It’s Probably Me, But….

Can someone tell me why the actor Heath Ledger’s death is as important, let alone more important, than the death of a single soldier doing duty in Iraq? Why does a millionaire movie star with everything going for him, including the luck of the draw, who takes his own life (advertently or inadvertently), merit more attention and sympathy than a lance corporal who left behind a wife and small child after he was killed by a remote bomb in a place he didn’t choose to be, fighting for his country?

Why was it a couple of years ago when two African-American contestants on American Idol were eliminated, Elton John called the voting “racist,” but when the ultimate winner was African-American, he had nothing to say? Why didn’t someone follow up with him? Why do so many celebrities get to sound-off and get press coverage on topics about which they know less than most ninth-graders, yet are never held accountable for their ravings?

Can someone tell me why Hillary Clinton, who claims to have been at her husband’s side and closely advising him throughout his Presidency, has never been asked to explain the reasoning it took to grant an 11th-hour pardon to Mark Rich, a convicted swindler and thief, whose wife continued to be a major political donor?

Why is it that teachers’ unions lobby and press for changes which, 95% of the time, are about the well being of teachers, and rarely ever lobby for improvements for the students?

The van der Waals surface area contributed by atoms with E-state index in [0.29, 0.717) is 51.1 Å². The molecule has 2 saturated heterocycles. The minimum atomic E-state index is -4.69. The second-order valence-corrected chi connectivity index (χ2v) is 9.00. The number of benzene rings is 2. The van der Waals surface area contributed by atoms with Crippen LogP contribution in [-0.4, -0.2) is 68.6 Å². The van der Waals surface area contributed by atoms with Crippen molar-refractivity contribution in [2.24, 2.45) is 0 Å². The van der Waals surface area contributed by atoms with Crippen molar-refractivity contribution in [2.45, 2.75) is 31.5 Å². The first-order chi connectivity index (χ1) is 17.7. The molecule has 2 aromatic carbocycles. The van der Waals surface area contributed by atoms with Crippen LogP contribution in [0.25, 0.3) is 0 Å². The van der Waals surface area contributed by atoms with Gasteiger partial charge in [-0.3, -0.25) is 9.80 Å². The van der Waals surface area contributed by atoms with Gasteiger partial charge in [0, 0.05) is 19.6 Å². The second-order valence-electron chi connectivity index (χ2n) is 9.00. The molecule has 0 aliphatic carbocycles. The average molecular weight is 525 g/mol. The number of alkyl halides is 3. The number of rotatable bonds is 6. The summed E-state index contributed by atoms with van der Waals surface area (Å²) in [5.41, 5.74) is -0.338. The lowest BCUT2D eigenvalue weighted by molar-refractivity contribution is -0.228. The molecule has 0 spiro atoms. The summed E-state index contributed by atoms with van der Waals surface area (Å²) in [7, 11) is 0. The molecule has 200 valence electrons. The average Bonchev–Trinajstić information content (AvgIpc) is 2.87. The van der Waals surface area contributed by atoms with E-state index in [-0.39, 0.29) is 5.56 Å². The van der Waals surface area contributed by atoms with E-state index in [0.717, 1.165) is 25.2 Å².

What kind of dullness does it take to continue to channel 250 people and more through a single ticket collector to board an airplane? Why are we still in the “one-jetway, one door, one collection point” mentality of the 1950s? imagine boarding a train that way?

Did you know that the postal service faces tens of millions of dollars in suits each year from its own employees and unions, requiring more and more lawyers and responses, and less time and money spent on actual mail service? Wouldn’t it make more sense to attack the causes of the labor/management conflict, instead of arming for continuing battle? Has anyone thought of cleaning house and introducing all new management?

Is anyone else out there unimpressed with people who predict a stock market downturn for years, and when it finally happens they say, “Told you so!” I’m going to predict that someday we will run out of oil. Just stick around, and you’ll find I’ve been correct.

Why do we consider the dinosaurs “unsuccessful”? The Tyrannosaurus Rex, for example, lived for about three million years or more and was wiped out by an external event from the cosmos, not by a natural enemy or smoking tobacco. Humans are thought to be about 130,000 years old. Are you sure we’re smarter?

When the government funds itself on a deliberate philosophy of debt, why is anyone surprised when consumers do the same thing?

Shouldn’t the rebate being given to stimulate the economy, which is denied to people making over certain amounts, be granted to high wage earners as well, since they are the ones most likely to immediately spend it, and that’s the point of the stimulus program?

Don’t you think that if performance enhancing drugs really worked that airline CEOs would be buying them by the barrel?

© Alan Weiss 2008. All rights reserved.

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4 Responses to It’s Probably Me, But….

  1. Daryl Mather says:

    Alan, I am a big fan and read you blog regularly, but this was a bit of a rant mate.